Following the runaway success of Wednesday and Stranger Things, Netflix has gambled on another gothy young adult show, similarly primed to become impressionable teens’ entire personalities. Lockwood and Co – created by Joe Cornish – is a lore-heavy supernatural series set in an alternative modern Britain where an epidemic of ghosts has raged for 50 years, but the only people able to see and fight them are children. To deal with “the problem” there are ghost-hunting agencies run by adults, who use the children to locate the angry spirits and destroy the “source” from which they emanate.
Despite the title, the central role is held by Lucy Carlisle (played by Ruby Stokes), and much of the first episode is devoted to her origin story, starting as a 12-year-old who can hear ghosts. Her northern town is filled with disaffected, unemployed adults, and she is sent to work at an adult-run agency by a brutal mother who growls that she has no choice as “your father left us with nothing when he drank himself to death”.
Lucy’s talents prove exemplary, but when a job ends in tragedy, she sets off to London to find employment and ends up joining the new, teen-run agency of the dashing young Anthony Lockwood (Cameron Chapman) and his brilliant but downbeat young colleague George (Ali Hadji-Heshmati).
Now, finally free of the tyranny of adults, the central mystery kicks off with Lockwood and Lucy armed to the teeth as they approach a haunted house, firing off one-liners and complex mission tactics while remaining cool as cucumbers about the inevitable horrors within. The elderly homeowner is more shaken; looking at the two teens she grimly states: “When I was your age, I was out chasing boys, having fun. It’s terrible the world has come to this.” The eyes practically roll out of the heads of our young actors as they sarcastically respond: “Cheerful soul … A real ray of sunshine.” There’s a similar playfulness to much of the show’s dialogue, which features lines that could be lifted out of tedious Christmas dinners where older relatives lament TikTok addiction.
Each of the central trio gives striking and nuanced performances, avoiding the pitfalls of simplistic stereotypes that populate so many teen shows. And rather than get caught up in giant dumps of exposition to establish the rules of ghost hunting quickly, the show prioritises defining precisely who these characters are.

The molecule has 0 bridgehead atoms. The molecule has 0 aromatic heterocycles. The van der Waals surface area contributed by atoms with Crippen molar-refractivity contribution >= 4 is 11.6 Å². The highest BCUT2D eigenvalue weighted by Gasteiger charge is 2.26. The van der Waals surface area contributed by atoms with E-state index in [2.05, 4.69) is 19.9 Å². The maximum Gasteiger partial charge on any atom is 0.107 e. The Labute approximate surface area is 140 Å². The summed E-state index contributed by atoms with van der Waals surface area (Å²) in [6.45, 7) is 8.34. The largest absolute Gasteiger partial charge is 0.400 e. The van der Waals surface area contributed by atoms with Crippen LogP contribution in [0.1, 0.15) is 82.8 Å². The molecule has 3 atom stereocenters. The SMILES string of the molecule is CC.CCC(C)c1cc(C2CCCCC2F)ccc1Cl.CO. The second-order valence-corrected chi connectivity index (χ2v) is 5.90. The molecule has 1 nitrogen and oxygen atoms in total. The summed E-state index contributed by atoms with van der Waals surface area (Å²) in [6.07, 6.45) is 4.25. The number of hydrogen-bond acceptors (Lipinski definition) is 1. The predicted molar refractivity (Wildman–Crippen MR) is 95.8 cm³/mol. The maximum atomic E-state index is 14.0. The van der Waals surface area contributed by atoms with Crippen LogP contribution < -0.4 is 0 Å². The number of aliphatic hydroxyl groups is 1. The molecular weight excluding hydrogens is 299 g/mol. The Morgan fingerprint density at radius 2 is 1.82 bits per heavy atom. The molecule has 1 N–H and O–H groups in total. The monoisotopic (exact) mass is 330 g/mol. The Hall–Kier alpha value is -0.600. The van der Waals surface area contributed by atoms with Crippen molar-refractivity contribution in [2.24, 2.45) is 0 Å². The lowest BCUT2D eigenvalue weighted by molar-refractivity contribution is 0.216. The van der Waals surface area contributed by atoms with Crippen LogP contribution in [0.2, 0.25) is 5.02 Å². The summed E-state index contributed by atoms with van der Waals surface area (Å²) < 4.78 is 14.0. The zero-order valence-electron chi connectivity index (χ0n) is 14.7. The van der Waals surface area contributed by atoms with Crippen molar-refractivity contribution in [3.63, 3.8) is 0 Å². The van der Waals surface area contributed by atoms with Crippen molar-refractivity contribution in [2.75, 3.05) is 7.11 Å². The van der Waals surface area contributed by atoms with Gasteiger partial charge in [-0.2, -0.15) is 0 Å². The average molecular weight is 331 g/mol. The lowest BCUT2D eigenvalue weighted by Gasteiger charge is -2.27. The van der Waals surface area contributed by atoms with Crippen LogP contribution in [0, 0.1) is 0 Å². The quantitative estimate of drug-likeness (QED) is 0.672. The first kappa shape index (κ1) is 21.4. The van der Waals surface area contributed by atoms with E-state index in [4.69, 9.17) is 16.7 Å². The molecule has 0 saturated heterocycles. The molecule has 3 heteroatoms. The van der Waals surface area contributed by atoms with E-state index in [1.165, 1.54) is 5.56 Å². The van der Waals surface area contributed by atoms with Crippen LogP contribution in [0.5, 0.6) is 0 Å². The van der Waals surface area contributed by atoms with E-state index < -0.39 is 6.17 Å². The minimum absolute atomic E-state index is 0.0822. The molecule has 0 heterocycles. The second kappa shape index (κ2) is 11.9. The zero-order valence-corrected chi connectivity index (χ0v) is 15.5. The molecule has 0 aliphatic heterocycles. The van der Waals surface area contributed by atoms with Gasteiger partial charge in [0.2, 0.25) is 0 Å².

Ruby Stokes’s uncanny resemblance to Florence Pugh serves her in good stead, as she seems capable of building an equally exemplary filmography. Writer/director Cornish, probably still best known as the Joe in Adam and Joe, proves that discovering John Boyega in his directorial debut Attack the Block was no fluke, and he has a true knack for nurturing young talent. While Cornish doesn’t revolutionise the genre, he avoids the soapy naffness of lesser young adult adaptations and creates an air of prestige with sharp quips and elegant sword fighting. Watching it as an adult, it’s hard not to envy a younger generation who get to settle into spooky fare that’s so unproblematically fun and funny – even if the field of shows about precocious teenagers battling the paranormal is overcrowded.
There’s a proudly British sensibility to the show, with nods to the sleuthing of Sherlock Holmes, the antiquarian Victorian horror stories of MR James and the occult sagas of Algernon Blackwood. The series is faithfully adapted from the novels of Jonathan Stroud and covers the events of the first two books. The first three episodes adapt The Screaming Staircase and the latter five cover The Whispering Skull.
While this does mean it neatly cleaves into two fun binge-watching sessions, it does lead to serious pacing issues in the final episodes, with some of the twists being sign-posted and, at times, our plucky trio narratively, and figuratively, treading water. Nonetheless, there are mysteries, sword fights and jump scares aplenty, as well as some marvellous supporting turns from Ivanno Jeremiah as the no-nonsense Inspector Barnes and Luke Treadaway as The Golden Blade, who strike the perfect balance of camp and gravitas.
Aptly, for a show that is about teenagers and their agency in every sense of the word, the show never overly concerns itself with the world of adults. For members of a young generation who want to get spirited away by ghosts and whimsy, Lockwood and Co is a delight, with a level of intelligence and respect for its source material, its characters and its audience.